by Tracy Ross
To get to Her Farm, begin your trek on a cracked road in the belly of a vast Nepali valley, where the dirt is the richest treasure for miles. After debarking the public bus two hours north of Kathmandu, your path threads along raised beds of potatoes, cabbage, and rice. Then it tilts to a 30-degree pitch. Depending on the weight of your pack, you’ll feel your knees for another hour before the climb slackens to a two-track road heading north. Continue walking until you hear women laughing.
Her Farm is the low-roofed house overlooking the lush green valley before you. The women, some 20 or so, include the abused, untouchable, and banished, who now live, work, and take refuge in the only women-run farm of its kind in the country.
Sitting amid them, laughing as she shucks corn, is the 38-year-old cofounder of Her Farm, Sunita Sharma MacLennan. Born into a Hindu family, Sunita’s father shunned her for the crime of being female. In Sunita’s childhood there was little comfort, food, or joy. In puberty, she was shipped away in a prearranged marriage. Her husband abused her. Sunita gave birth to two kids, and nearly succumbed to the number one cause of death among childbearing women in Nepal, suicide. According to The Borgen Project, a nonprofit that studies hunger and poverty in developing countries, 86 percent of Nepali women are unsafe where they reside, suffering from domestic violence, beatings, and, “even more common,” acid burning. Based on the same report, a startling 91 percent of women killed in Nepal were murdered by someone familiar to them.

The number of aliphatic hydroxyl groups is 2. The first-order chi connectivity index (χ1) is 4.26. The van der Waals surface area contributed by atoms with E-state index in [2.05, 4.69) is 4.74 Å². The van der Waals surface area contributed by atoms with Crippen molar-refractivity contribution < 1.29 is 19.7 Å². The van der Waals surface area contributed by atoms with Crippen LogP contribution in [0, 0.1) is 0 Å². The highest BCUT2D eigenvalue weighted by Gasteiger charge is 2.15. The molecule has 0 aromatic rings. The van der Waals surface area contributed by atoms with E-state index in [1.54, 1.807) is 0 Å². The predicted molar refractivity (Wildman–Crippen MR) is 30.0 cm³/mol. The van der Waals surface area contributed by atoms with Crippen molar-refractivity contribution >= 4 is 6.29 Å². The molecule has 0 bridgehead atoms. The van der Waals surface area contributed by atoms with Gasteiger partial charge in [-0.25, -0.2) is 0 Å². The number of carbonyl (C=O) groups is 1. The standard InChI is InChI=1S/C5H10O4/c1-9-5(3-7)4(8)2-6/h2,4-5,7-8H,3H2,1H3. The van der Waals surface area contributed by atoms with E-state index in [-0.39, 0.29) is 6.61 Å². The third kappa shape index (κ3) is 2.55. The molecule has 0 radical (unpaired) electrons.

Refusing to take her own life, in 2007, Sunita took her two kids and divorced her husband. Soon after, she found work as an actress traveling the countryside educating villagers about the government. That’s how an American, Scott MacLennan, a real estate agent from Albuquerque who was running several medical camps in Nepal, first saw her. “It was love at first sight,” he says.
“Not for her, though. She was done with men,” he says. Eventually, though, they fell in love and married. While driving through the hill country one day, Sunita told Scott that she wanted to start a farm for women who’d suffered domestic violence. That would sound attainable in the U.S., but in Nepal it’s unthinkable that a woman could ever own land. Undeterred, in 2012, Sunita purchased 15 acres atop that punishing 1,500-vertical-foot climb.
Some of the young women came to her from referrals; others arrived from a Kathmandu mental health hospital that serves victims of domestic violence. Some came alone, others with children. The women cook, keep house, farm, construct new buildings, and teach in a new schoolhouse that serves 40 local children. More recently, Scott and Sunita have embarked on an ambitious project meant to empower more Nepali women. They’re calling the venture Her Farm Films, and in it women are learning photography, videography, and editing by interviewing other Nepali women.
“Nepali culture doesn’t provide many paths for a woman to express herself as an individual,” says Scott. “Self expression isn’t encouraged, and art certainly isn’t typically available. But many of our women come from physical abuse and sexual abuse, both of which can lead to PTSD.” The idea is that artistic expression helps.
And on a broader cultural level he adds: “You and I come from a world of photographs. I bet you had school photos, yearbook photos, and photos of family gatherings to make yourself feel rooted. Here in Nepal, people have nothing but their memories. There’s no way to convey the joy that they’ve created. And a lot of Nepali women need a lot more joy in their lives.”
From our Gallery 2016 issue.